“If, instead of scrapping over news initiatives, the four or five leading technology companies could donate $1 billion in endowment each for a new type of engine for independent journalism, it would be more significant a contribution than a thousand scattered initiatives put together. (See Steven Waldman’s piece in The New York Times today for one possible breakdown of what this would look like.) Would anyone want to work for a tech-funded news organization of this type? To be truly independent the endowment would have to be just that, a gift that is managed and administrated by a board of trustees. Some of the most successful institutions in the US are its private, nonprofit universities, which have a similar structure of endowment and independence.”
“The reason we find ourselves in this mess with ubiquitous surveillance, filter bubbles, and fake news (propaganda) is precisely due to the utter and complete destruction of the public sphere by an oligopoly of private infrastructure that poses as public space.
“But we’re not telling any of these stories just because there’s space to fill in your day. We’re telling them because we think there’s a whole other narrative happening in the world that’s unseen, underreported, or dismissed altogether. We also are just really psyched to build new, weird things on the internet.”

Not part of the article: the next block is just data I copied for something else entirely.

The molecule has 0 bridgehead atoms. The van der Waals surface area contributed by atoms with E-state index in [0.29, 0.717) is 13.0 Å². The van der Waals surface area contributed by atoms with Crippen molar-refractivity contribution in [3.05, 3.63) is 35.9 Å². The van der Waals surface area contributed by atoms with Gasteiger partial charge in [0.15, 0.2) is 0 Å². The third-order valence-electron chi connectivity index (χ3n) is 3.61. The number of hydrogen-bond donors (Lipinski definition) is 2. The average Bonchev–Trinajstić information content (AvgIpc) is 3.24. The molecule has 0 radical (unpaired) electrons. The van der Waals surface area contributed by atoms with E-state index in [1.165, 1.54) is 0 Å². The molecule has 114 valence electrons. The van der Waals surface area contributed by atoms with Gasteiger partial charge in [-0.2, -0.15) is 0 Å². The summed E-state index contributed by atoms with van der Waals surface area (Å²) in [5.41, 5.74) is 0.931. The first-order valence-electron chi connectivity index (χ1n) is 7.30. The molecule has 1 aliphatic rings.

“The report includes:
An overview of the hyperlocal ecosystem, including a country-by-country analysis.
An overview of the different legal business structures available to hyperlocal media services, including the potential advantages and limitations of these.
An analysis of current and emerging revenue streams being used by hyperlocal publishers, with a focus on 35 case studies from Europe.
An assessment of which of these are most feasible, reliable or lucrative.
An examination of changes to the wider advertising and online industry.
Emerging trends and innovations in revenue creation and capture in and beyond Europe.
Recommendations for policymakers, industry and hyperlocal publishers in relation to gaps, opportunities and areas of growth.”
“These findings matter because conventional newspapers, for all their shortcomings, remain the best source of information about the workings of our government, of industry, and of the major institutions that dominate our lives. They still publish a disproportionate amount of the accountability journalism available, a function that’s not being fully replaced by online newcomers or the nonprofit entities that have popped up. If we give up the print newspaper for dead, accepting its demise without a fight, we stand to lose one of the vital bulwarks that protect and sustain our culture.”